Subject: sleep (fwd)

Mike Williamson (pita@www1.wheelock.edu)
Tue, 19 Jan 1999 14:33:34 -0500 (EST)

---------- Forwarded message ----------
Date: Tue, 19 Jan 1999 08:06:34 -0500
From: Phil Clapham <phillip.clapham@noaa.gov>
To: RAINIERMEC@aol.com
Cc: pita@whale.wheelock.edu, kburnett@whale.wheelock.edu
Subject: sleep

Hi:

Not sure what the second part of your question means (right back?).  The
first: whales probably don't sleep in the way we think of it.  They're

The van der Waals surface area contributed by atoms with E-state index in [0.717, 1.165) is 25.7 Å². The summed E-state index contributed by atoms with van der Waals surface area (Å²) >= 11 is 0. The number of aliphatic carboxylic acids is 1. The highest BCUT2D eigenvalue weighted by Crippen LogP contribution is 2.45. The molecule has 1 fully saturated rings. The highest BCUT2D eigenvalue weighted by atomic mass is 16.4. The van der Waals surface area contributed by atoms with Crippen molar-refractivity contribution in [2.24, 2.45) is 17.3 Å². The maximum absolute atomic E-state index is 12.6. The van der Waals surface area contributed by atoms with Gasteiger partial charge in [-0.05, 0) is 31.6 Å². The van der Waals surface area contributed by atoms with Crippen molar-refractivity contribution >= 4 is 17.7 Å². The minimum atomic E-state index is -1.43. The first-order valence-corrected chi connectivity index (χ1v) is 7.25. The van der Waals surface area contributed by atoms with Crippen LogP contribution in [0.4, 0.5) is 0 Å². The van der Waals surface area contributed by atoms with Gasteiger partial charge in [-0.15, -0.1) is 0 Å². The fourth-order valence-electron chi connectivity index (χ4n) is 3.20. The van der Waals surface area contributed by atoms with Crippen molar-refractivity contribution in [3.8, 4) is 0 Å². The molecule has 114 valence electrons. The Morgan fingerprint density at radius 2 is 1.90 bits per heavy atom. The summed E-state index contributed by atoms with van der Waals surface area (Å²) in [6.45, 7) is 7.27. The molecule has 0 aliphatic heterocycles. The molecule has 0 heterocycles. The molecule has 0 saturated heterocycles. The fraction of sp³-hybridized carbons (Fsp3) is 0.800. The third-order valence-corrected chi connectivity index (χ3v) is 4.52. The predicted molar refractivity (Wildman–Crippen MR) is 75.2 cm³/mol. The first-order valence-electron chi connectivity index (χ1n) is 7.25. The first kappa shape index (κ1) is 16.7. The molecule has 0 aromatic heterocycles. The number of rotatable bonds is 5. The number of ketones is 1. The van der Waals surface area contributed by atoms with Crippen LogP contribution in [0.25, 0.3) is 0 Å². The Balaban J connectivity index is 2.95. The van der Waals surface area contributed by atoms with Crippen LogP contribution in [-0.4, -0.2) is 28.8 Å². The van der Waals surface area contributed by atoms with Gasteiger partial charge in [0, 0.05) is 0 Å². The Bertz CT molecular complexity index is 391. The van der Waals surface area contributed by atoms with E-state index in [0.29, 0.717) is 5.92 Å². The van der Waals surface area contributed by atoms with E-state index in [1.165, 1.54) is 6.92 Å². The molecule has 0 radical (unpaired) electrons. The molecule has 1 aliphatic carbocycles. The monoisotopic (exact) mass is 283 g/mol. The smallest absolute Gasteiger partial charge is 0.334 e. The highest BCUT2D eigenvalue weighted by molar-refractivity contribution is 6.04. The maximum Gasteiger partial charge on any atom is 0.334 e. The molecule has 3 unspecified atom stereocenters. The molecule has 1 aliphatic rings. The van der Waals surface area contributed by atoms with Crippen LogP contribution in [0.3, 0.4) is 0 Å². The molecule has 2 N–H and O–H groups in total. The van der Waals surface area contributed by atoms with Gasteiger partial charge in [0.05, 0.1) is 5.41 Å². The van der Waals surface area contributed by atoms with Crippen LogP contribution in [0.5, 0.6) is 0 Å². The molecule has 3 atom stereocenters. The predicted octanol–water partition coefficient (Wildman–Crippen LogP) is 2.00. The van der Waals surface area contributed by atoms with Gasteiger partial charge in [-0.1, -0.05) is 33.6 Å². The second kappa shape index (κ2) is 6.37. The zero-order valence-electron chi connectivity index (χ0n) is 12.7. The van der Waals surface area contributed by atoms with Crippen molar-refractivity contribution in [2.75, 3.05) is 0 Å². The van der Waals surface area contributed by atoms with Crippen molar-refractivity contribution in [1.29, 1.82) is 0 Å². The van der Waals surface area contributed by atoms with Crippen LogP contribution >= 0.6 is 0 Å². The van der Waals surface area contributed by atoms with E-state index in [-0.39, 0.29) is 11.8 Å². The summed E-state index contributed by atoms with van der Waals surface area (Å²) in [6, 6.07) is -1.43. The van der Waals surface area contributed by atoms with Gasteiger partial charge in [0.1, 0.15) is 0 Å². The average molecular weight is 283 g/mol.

voluntary breathers so they have to think to breathe (not surprising for
an animal that dives).  What they may do - and what at least some
dolphins do - is sleep half their brain at a time, so the other half
stays awake to keep them breathing.

Some whales "sleep" on the surface (like humpbacks sometimes), some
probably sleep underwater.

Phil Clapham


RAINIERMEC@aol.com wrote:
> 
> WERE DO WHALES SLEEP AND HOW RIGHT BACK.

-- 



Phillip J. Clapham, Ph.D.
Northeast Fisheries Science Center
166 Water Street
Woods Hole, MA 02543

tel (508) 495-2316
fax (508) 495-2066
Internet: phillip.clapham@noaa.gov